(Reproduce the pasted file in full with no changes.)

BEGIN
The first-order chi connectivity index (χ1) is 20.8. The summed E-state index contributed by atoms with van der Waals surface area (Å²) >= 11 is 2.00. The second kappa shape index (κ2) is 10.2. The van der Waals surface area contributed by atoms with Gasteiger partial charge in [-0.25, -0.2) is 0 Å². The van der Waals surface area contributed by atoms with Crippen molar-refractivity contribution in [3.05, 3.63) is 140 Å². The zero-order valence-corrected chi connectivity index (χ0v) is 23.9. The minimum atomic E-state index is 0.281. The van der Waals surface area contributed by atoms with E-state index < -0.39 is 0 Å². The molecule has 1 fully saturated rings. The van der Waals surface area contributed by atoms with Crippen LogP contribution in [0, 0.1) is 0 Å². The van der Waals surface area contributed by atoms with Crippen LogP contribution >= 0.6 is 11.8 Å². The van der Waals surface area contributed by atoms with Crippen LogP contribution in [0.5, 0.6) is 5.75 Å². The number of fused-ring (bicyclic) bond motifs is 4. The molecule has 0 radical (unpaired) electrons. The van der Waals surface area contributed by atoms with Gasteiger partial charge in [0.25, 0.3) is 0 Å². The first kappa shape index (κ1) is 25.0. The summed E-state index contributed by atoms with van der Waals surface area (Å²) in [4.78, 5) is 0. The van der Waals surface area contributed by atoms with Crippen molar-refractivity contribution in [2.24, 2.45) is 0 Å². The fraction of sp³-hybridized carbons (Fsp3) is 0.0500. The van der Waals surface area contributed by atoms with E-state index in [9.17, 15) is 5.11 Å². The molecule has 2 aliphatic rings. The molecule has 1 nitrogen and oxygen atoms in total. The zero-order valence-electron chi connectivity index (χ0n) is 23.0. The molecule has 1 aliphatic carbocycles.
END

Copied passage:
The first-order chi connectivity index (χ1) is 20.8. The summed E-state index contributed by atoms with van der Waals surface area (Å²) >= 11 is 2.00. The second kappa shape index (κ2) is 10.2. The van der Waals surface area contributed by atoms with Gasteiger partial charge in [-0.25, -0.2) is 0 Å². The van der Waals surface area contributed by atoms with Crippen molar-refractivity contribution in [3.05, 3.63) is 140 Å². The zero-order valence-corrected chi connectivity index (χ0v) is 23.9. The minimum atomic E-state index is 0.281. The van der Waals surface area contributed by atoms with E-state index < -0.39 is 0 Å². The molecule has 1 fully saturated rings. The van der Waals surface area contributed by atoms with Crippen LogP contribution in [0, 0.1) is 0 Å². The van der Waals surface area contributed by atoms with Crippen LogP contribution >= 0.6 is 11.8 Å². The van der Waals surface area contributed by atoms with Crippen LogP contribution in [0.5, 0.6) is 5.75 Å². The number of fused-ring (bicyclic) bond motifs is 4. The molecule has 0 radical (unpaired) electrons. The van der Waals surface area contributed by atoms with Gasteiger partial charge in [0.25, 0.3) is 0 Å². The first kappa shape index (κ1) is 25.0. The summed E-state index contributed by atoms with van der Waals surface area (Å²) in [4.78, 5) is 0. The van der Waals surface area contributed by atoms with Crippen molar-refractivity contribution in [2.24, 2.45) is 0 Å². The fraction of sp³-hybridized carbons (Fsp3) is 0.0500. The van der Waals surface area contributed by atoms with E-state index in [9.17, 15) is 5.11 Å². The molecule has 2 aliphatic rings. The molecule has 1 nitrogen and oxygen atoms in total. The zero-order valence-electron chi connectivity index (χ0n) is 23.0. The molecule has 1 aliphatic carbocycles.